One of the first things beginners in Tongbei Pigua will question is why do we practice hitting ourselves? Your first thought might be conditioning, but there’s actually so much more to this traditional practice
#SifuAnswers: Although there are very specific conditioning practices in Traditional Kung Fu like the Iron Palm training, Qi Gong routines etc. The practice of hitting one’s body for conditioning is not unique to Kung Fu. At a surface level, any serious fighter needs to have a strong body and mind to stay focussed whilst withstanding pain and impact. But I don’t think this answer would come as a surprise to anyone. So let me elaborate on a couple other benefits this practice brings to a Tongbei Pigua Quan practitioner.
SELF CONTROL: LEARN WHAT HURTS
Firstly, by learning to hit oneself we can discover how impact feels like. This then lets us play with power and experiment with the variables that contribute to a powerful attack. For example, we can learn how a loose shoulder with a strong fist may feel like, or how using more or less torque in the hips and waist can create power. When your body is the target you’ll quickly learn how much power is enough to hurt, smart or harm. This is valuable to know when you consider how much partner drills and sparring we do in TBPQ.
STABILITY WHEN YOU’RE ON THE GO
Another common mechanical concept is that the larger the range of motion in your upper body, the stronger and more rooted your lower body stance must be to stay stable. However, one of the core TBPG concepts is to use 大劈大掛 – large chops and large hang whilst moving. So, in order to do this you must fully extend your arms, back and shoulder to its extremity and turn your hips and waist with maximum torque. Moreover, to use this range of motion on the fly, you will not have the opportunity to root. So to offset the toppling momentum that is generated we must strike a target, and if there’s no person or object to hit – as in when we train on our own – then we hit our own body to absorb the excess energy to stay stable. . Think of the body as a brake or shock absorber.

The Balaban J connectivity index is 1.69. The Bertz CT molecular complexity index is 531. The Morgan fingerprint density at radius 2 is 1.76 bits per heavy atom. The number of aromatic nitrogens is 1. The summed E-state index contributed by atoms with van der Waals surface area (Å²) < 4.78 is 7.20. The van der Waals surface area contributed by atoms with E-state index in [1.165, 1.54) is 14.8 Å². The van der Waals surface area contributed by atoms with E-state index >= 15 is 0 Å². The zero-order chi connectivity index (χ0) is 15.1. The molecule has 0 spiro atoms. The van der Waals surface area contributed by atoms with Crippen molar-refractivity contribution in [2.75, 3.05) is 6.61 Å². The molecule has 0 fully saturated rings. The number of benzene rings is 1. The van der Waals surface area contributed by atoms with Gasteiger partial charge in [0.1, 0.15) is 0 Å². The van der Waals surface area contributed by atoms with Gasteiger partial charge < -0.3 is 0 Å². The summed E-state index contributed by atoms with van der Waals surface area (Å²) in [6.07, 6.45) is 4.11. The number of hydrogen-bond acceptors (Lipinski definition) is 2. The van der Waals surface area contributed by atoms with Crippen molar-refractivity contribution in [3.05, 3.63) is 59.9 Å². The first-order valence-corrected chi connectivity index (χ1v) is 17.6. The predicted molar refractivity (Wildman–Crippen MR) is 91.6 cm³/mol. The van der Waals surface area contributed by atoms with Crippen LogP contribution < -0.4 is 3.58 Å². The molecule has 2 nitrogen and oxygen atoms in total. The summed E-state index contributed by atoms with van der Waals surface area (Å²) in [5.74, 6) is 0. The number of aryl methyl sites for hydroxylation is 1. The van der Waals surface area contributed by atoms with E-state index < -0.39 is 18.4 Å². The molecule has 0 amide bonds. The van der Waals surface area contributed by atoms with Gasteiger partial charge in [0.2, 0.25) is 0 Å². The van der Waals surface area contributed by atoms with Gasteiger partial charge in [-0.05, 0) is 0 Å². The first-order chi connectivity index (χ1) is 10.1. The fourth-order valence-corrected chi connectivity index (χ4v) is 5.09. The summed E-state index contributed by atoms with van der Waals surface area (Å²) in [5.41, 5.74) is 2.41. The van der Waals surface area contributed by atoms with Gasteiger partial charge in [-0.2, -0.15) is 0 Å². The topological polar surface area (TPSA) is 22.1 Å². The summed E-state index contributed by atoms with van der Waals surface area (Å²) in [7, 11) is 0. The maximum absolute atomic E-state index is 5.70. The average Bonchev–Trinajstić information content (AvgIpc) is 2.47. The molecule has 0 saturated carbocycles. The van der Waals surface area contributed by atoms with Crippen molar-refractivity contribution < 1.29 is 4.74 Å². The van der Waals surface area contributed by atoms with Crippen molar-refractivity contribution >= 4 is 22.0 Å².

TARGET TRAINING & CRITICAL STRIKES
A third important concept in Tongbei Pigua Quan which is tied to the concept of being on the move is to always be evasive and look for openings to land critical strikes. Since we don’t want to be rooted, we don’t want to block attacks – we don’t even want to be hit. So we use light strikes at a maximum distance to simultaneously build and keep up the momentum, disturb the opponent and seek or create an opening to land an avalanche of heavy critical blows. In order to strike with maximum extension and force, we have to be accurate and familiar with where we are aiming, and how to strike through a target. In solo training, our arms, legs and body simulate the general area we are targeting. When we strike ourselves we can tell how good and crisp the hit is from the sound and volume of the hit. A good strike will sound like a thunderous clap, as opposed to a dull thump.